Rand and Mat stop to recap their story so far, despite Thom Merrilin riding on apace, having found a farm ahead. Both boys are insecure after their encounter with Dana, the possibility of a Fade pursuing them, and, let’s not forget, the whole Dragon Reborn thing too. Can they even trust Thom?

After what they’ve been through, it’s no wonder they want to talk things out, but there’s a time and a place. Get moving, lads!

Moiraine and Alanna

Now the exposition is done right and excellently! My respect for Rosamund Pike’s performance has been said before, but Priyanka Bose as Alanna Sedai is the one that delights me here.

Their scene is full of exposition about the Green Sisters (the Battle Ajah who take on multiple Warders), the Last Battle, and the Dragon Reborn, but it happens as they hold the shield on Logain. Not a fun job. “It’s like holding a cat in the bath,” so it makes sense they get chatty.

Moiraine and Alanna clearly know each other from their Novice years – think Aes Sedai apprenticeship – but Alanna didn’t expect to be alive to witness the Dragon being reborn.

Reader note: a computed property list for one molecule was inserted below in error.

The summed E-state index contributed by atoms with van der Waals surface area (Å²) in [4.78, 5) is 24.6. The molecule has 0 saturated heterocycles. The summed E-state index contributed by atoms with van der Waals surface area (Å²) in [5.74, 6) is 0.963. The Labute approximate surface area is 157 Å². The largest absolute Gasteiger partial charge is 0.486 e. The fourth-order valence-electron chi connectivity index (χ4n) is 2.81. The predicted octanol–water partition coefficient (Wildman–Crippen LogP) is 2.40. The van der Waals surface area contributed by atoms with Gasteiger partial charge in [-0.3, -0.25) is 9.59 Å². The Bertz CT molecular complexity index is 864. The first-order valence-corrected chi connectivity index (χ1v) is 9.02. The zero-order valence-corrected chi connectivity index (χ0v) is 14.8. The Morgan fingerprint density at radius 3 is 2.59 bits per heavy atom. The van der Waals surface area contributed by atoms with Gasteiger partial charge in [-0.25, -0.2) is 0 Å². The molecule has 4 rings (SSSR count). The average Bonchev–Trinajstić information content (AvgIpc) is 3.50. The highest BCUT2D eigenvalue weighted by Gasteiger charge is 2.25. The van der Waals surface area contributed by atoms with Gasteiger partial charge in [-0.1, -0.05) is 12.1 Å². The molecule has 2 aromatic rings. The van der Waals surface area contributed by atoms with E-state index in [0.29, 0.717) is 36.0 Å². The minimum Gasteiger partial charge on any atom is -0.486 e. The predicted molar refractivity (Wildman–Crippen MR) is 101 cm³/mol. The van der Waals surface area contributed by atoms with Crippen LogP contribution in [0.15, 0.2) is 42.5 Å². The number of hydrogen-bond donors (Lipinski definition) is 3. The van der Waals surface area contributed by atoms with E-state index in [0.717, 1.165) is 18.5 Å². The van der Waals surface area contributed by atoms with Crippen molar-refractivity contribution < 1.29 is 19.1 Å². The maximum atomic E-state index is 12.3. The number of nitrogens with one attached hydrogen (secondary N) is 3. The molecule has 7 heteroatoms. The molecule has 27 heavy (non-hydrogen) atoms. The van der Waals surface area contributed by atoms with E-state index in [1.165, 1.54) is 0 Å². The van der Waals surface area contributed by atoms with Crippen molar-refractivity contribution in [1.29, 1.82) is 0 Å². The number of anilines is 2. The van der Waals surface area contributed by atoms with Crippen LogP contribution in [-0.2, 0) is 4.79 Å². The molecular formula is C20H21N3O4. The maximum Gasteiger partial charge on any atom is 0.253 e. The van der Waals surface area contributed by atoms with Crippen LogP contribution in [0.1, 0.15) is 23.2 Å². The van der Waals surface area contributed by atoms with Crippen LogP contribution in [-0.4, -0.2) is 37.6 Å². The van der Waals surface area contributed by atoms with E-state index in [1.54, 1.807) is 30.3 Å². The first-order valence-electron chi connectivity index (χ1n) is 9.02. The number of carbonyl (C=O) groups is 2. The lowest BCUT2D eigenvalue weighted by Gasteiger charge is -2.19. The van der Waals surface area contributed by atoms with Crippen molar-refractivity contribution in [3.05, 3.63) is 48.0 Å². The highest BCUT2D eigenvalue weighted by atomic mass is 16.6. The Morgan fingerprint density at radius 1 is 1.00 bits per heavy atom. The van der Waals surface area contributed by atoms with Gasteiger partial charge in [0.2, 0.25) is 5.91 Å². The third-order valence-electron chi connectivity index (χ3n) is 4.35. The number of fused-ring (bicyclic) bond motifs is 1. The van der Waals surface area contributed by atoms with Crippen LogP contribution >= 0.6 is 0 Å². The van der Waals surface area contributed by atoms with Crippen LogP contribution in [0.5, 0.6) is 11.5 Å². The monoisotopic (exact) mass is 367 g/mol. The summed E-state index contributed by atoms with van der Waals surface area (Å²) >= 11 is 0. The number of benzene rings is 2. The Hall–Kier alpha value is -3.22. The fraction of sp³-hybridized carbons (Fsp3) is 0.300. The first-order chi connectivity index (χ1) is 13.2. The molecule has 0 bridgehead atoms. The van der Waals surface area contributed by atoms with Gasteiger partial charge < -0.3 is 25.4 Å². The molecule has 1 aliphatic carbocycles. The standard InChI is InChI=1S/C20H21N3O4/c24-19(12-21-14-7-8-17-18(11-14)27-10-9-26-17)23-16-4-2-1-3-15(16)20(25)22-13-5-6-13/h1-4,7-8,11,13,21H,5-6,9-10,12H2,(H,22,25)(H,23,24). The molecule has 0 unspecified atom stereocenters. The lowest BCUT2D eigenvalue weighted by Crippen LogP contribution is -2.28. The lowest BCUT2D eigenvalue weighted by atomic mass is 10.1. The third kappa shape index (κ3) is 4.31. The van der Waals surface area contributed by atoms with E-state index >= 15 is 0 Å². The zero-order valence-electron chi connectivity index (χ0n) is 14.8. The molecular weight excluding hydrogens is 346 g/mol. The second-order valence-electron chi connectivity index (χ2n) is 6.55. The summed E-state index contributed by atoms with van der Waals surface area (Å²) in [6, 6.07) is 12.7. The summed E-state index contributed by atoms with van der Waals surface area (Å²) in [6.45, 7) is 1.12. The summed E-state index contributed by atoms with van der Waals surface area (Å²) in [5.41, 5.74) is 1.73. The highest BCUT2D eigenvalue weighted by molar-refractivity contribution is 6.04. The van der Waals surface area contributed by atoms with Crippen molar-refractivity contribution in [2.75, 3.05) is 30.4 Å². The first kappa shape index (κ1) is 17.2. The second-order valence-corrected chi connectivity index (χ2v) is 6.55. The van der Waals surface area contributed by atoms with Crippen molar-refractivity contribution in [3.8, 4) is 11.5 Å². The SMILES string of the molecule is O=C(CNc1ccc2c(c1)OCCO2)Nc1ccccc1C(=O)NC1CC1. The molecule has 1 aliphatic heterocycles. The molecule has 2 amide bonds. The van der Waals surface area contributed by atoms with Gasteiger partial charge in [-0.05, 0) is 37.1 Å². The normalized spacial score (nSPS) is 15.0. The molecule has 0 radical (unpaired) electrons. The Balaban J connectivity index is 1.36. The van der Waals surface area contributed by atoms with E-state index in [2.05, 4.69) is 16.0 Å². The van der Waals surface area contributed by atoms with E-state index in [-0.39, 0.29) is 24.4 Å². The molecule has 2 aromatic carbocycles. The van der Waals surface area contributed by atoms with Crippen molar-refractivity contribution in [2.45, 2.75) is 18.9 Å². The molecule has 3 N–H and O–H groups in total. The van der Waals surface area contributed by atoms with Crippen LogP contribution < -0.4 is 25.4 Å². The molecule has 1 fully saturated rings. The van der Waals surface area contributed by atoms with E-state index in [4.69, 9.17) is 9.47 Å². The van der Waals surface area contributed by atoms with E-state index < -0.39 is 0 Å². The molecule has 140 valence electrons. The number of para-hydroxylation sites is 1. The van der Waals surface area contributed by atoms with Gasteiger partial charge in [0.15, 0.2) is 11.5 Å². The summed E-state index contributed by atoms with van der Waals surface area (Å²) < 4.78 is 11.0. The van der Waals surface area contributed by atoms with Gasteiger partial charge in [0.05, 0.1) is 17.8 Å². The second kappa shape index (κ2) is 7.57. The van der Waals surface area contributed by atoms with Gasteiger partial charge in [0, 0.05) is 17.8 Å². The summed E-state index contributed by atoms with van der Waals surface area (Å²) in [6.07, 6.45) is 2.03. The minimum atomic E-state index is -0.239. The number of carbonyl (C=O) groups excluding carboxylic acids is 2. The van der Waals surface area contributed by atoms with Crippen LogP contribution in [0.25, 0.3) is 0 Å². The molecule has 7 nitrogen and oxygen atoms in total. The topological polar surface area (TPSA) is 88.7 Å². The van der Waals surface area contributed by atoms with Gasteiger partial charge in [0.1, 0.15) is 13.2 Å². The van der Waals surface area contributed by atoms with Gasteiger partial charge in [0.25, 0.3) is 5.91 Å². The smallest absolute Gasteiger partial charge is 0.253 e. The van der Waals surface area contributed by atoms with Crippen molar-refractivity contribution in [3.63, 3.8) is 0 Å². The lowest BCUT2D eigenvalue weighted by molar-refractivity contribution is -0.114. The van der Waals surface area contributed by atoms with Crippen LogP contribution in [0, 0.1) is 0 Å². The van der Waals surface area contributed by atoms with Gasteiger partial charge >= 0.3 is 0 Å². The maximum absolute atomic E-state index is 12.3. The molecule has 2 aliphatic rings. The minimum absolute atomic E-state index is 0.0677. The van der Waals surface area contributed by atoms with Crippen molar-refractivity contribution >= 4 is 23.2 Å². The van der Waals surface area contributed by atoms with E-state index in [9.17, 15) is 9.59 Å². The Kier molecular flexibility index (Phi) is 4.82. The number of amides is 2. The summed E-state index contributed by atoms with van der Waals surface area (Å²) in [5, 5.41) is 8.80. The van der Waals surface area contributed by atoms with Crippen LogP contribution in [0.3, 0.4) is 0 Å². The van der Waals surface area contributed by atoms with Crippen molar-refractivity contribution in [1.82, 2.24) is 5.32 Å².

Nor did she expect that the Last Battle might fall in her lifetime. She wonders what will happen if the Dragon Reborn is needed by their side at the Last Battle, but the Red Sisters have gentled him already. Even if Logain is a False Dragon, she concludes, “It’s just another sign the end of this Age is here.”

This is a simple, effective scene with terrific acting chops on display.


Liandrin approaches Nynaeve, who is chewing on cold chicken and staying distant from the camp. The Red Sister pays the Wisdom a patronizing compliment about her braid, and her sour mispronunciation of Nynaeve’s name is clearly deliberate. A part of me wonders if this is a subtle nod to book fans, who have spent years arguing over various pronunciations? I do hope so.